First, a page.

Allergy: European Journal of Allergy and Clinical Immunology, vol.77, no.3, pp.1004-1019, 2022 (SCI-Expanded)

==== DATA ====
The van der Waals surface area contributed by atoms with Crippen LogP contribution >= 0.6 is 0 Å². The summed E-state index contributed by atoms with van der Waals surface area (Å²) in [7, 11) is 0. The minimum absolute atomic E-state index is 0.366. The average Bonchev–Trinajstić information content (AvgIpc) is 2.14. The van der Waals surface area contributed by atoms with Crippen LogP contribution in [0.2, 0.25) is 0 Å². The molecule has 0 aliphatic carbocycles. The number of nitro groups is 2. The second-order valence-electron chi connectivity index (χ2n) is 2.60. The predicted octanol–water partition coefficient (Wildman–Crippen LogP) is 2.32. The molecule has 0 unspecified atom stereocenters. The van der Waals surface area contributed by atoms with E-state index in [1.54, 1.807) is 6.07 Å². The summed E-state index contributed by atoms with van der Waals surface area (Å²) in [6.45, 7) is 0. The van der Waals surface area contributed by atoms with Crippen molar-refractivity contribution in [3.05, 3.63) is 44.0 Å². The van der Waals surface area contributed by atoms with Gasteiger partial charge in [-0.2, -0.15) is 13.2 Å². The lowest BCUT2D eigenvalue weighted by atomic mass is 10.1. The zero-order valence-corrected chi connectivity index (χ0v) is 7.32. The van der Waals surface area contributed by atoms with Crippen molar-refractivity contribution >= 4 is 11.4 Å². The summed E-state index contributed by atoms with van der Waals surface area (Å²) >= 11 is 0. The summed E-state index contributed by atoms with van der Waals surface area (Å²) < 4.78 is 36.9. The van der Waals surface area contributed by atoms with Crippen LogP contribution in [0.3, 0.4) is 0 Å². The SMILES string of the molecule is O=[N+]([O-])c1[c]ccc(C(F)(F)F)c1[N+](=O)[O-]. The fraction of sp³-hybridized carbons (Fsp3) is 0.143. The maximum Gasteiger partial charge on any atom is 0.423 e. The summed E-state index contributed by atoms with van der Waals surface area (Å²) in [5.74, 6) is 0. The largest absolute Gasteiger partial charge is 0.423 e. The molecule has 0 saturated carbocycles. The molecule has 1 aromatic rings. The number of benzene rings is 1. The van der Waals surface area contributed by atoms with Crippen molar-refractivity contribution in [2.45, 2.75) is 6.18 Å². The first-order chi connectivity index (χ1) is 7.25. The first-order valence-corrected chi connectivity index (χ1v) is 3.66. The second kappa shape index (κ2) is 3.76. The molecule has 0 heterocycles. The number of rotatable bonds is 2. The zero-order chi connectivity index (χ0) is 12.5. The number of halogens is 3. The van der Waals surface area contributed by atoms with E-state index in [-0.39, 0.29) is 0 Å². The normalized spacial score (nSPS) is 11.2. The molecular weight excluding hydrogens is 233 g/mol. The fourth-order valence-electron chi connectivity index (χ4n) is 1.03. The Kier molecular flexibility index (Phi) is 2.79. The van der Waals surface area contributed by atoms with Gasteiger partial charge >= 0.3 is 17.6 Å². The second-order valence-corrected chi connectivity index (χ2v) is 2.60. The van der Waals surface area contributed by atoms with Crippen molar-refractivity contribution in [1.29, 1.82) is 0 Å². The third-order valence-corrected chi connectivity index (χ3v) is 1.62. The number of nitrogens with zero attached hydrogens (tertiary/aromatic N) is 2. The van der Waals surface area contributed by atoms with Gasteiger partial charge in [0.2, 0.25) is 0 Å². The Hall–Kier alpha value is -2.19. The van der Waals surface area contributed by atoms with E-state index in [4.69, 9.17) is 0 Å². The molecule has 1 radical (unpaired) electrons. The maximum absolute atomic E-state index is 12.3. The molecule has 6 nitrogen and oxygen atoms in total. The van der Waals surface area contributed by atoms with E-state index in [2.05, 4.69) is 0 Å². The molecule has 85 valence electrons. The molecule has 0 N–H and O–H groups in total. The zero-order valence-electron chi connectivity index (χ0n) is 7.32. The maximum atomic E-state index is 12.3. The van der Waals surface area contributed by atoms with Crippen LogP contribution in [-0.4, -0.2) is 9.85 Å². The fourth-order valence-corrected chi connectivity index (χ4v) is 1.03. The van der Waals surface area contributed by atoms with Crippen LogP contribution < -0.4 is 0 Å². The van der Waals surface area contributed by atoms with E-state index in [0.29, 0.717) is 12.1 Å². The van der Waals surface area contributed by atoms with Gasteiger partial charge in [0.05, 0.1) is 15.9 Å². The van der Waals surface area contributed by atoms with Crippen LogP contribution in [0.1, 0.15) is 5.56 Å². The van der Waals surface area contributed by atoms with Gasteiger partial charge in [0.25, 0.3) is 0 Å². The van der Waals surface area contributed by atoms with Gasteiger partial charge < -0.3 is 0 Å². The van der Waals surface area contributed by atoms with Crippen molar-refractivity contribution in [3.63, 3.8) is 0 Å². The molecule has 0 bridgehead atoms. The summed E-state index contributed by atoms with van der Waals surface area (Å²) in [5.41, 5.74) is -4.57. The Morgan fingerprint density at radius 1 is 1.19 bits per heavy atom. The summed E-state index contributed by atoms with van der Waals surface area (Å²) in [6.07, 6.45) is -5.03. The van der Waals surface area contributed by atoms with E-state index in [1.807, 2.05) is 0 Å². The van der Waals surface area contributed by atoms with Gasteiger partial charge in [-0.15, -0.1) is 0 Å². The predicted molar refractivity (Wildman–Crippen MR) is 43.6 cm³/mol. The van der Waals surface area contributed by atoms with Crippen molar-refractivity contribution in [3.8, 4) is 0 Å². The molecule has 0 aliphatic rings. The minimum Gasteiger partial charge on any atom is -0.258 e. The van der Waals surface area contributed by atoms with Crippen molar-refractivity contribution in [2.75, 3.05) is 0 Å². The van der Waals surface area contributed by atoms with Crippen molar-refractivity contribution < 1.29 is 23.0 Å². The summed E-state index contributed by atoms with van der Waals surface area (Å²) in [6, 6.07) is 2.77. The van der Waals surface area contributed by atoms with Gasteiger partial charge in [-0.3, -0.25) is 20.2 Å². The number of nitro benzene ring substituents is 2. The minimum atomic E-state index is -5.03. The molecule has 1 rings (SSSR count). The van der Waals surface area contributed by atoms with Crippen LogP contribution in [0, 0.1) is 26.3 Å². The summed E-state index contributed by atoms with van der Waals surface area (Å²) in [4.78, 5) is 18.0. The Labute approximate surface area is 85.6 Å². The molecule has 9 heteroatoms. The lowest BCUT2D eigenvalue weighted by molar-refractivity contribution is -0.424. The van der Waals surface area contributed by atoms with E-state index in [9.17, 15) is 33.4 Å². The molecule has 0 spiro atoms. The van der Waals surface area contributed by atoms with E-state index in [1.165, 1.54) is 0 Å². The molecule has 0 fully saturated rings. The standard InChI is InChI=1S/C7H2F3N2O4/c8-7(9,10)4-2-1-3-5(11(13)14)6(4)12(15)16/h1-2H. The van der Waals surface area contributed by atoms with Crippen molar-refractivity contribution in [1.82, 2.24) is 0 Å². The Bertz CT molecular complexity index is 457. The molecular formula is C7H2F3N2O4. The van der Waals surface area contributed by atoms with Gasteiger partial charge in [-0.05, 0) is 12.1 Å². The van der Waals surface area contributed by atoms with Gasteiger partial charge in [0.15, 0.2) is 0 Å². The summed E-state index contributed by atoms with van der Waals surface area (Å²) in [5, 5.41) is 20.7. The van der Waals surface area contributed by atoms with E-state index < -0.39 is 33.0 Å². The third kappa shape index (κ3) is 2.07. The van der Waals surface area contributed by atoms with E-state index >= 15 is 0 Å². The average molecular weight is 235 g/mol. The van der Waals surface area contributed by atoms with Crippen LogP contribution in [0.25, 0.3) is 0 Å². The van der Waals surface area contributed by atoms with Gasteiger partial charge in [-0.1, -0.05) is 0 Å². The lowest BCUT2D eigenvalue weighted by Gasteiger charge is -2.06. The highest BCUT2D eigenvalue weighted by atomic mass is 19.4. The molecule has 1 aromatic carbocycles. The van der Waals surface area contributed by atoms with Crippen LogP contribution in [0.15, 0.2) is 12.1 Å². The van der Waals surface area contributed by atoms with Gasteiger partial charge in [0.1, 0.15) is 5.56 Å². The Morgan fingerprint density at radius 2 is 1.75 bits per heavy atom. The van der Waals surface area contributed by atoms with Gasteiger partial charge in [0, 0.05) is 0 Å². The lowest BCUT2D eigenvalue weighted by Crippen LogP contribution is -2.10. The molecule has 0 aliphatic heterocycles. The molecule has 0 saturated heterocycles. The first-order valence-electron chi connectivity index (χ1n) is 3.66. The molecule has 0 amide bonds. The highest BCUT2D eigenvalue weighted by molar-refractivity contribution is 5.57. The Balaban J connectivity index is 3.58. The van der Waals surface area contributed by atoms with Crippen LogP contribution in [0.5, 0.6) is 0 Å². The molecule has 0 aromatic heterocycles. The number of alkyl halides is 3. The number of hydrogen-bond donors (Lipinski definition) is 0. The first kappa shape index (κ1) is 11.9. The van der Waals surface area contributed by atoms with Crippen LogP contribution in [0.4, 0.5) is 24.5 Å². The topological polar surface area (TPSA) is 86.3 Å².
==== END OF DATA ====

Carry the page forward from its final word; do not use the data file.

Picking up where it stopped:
© 2021 European Academy of Allergy and Clinical Immunology and John Wiley & Sons Ltd. This article has been contributed to by US Government employees and their work is in the public domain in the USA.Background: Biallelic loss-of-function mutations in CARMIL2 cause combined immunodeficiency associated with dermatitis, inflammatory bowel disease (IBD), and EBV-related smooth muscle tumors. Clinical and immunological characterizations of the disease with long-term follow-up and treatment options have not been previously reported in large cohorts. We sought to determine the clinical and immunological features of CARMIL2 deficiency and long-term efficacy of treatment in controlling different disease manifestations. Methods: The presenting phenotypes, long-term outcomes, and treatment responses were evaluated prospectively in 15 CARMIL2-deficient patients, including 13 novel cases. Lymphocyte subpopulations, protein expression, regulatory T (Treg), and circulating T follicular helper (cTFH) cells were analyzed. Three-dimensional (3D) migration assay was performed to determine T-cell shape. Results: Mean age at disease onset was 38 ± 23 months. Main clinical features were skin manifestations (n = 14, 93%), failure to thrive (n = 10, 67%), recurrent infections (n = 10, 67%), allergic symptoms (n = 8, 53%), chronic diarrhea (n = 4, 27%), and EBV-related leiomyoma (n = 2, 13%). Skin manifestations ranged from atopic and seborrheic dermatitis to psoriasiform rash. Patients had reduced proportions of memory CD4+ T cells, Treg, and cTFH cells. Memory B and NK cells were also decreased. CARMIL2-deficient T cells exhibited reduced T-cell proliferation and cytokine production following CD28 co-stimulation and normal morphology when migrating in a high-density 3D collagen gel matrix. IBD was the most severe clinical manifestation, leading to growth retardation, requiring multiple interventional treatments. All patients were alive with a median follow-up of 10.8 years (range: 3–17 years). Conclusion: This cohort provides clinical and immunological features and long-term follow-up of different manifestations of CARMIL2 deficiency.